You may notice that I used the full path to the date command in the above example. The reason for this is that cron executes your cron jobs with a very minimal environment. As we learned in instalment 12, you can see the content of your environment in a regular shell with the command env. To see what the environment looks like from cron’s point of view, add the following to your crontab, then wait for at least two minutes:

*/2 * * * * /usr/bin/env > /tmp/cronenv.txt

When more than two minutes have passed, you should see a copy of the environment from the point of view of a cron job with with command:

$ cat /tmp/cronenv.txt

Notice that while there is a PATH environment variable, it has very little in it. This is why you are best off always using full paths when executing commands via cron.

You can set environment variables in the crontab. You simply assign them on a line by themselves. We can add a new variable by adding a line like:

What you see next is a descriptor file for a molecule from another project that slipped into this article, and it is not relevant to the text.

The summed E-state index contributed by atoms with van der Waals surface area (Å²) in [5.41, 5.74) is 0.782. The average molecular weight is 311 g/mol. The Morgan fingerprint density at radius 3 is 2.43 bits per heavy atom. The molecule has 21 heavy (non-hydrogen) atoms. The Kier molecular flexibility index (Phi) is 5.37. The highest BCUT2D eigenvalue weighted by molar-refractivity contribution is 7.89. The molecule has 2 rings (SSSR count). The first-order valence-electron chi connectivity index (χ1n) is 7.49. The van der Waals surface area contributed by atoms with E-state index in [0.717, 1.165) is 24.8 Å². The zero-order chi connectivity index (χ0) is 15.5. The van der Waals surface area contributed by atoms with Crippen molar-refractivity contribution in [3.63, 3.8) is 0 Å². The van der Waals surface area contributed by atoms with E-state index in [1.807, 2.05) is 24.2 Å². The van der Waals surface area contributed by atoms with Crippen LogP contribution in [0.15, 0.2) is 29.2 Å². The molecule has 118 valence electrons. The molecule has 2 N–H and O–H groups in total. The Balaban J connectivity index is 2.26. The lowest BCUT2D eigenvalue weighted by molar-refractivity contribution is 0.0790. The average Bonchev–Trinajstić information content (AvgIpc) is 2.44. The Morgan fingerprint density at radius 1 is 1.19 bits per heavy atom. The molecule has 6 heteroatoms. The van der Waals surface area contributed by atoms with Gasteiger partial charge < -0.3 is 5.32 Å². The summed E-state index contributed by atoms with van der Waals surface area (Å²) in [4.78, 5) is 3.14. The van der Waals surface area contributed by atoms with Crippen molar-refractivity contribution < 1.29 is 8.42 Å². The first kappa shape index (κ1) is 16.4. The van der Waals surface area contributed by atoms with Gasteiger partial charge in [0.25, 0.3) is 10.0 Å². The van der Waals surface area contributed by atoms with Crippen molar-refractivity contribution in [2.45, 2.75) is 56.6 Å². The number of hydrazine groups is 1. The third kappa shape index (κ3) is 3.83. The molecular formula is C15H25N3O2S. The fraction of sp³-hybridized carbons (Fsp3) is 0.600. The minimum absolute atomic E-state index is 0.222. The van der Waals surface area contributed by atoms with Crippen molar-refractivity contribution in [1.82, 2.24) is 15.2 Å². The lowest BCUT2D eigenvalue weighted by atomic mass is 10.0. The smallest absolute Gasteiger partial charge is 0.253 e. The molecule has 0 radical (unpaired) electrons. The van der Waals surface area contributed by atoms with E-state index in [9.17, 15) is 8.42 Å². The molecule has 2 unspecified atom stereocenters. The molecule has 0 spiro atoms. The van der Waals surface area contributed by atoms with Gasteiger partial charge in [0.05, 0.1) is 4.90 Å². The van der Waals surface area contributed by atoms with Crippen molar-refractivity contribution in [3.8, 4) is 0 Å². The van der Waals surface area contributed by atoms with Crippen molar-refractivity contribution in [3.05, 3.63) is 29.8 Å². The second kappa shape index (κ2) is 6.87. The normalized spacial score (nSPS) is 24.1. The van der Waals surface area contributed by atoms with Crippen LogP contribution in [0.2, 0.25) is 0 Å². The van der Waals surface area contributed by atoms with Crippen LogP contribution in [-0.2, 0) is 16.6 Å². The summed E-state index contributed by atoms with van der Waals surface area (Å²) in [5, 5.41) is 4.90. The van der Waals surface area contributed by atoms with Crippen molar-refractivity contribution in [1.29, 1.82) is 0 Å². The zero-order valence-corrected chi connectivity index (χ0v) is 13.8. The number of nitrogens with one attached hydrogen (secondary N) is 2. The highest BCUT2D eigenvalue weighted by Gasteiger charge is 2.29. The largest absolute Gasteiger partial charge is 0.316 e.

The definition needs to be earlier in the crontab than the cron jobs that will use the variable. If you edit your crontab so it contains the following:

Then wait at least two minutes, and then run the command:

cat /tmp/cronenv.txt

You should now see your new variable has indeed been added to your cron job’s environment.

You could use this technique to set your own value for the PATH environment variable. My preference is not to alter the PATH within the crontab, but to always use full paths in my cron jobs. That seems a more robust and explicit approach to me.

Final Thoughts

In this instalment we’ve seen how to use screen to create persistent virtual terminals that can be disconnected from and re-connected to later, and how to use cron to schedule periodic tasks. This is the first taming the terminal in some time, and will probably be the last one for a while too. There will be more instalments, but not at regular intervals.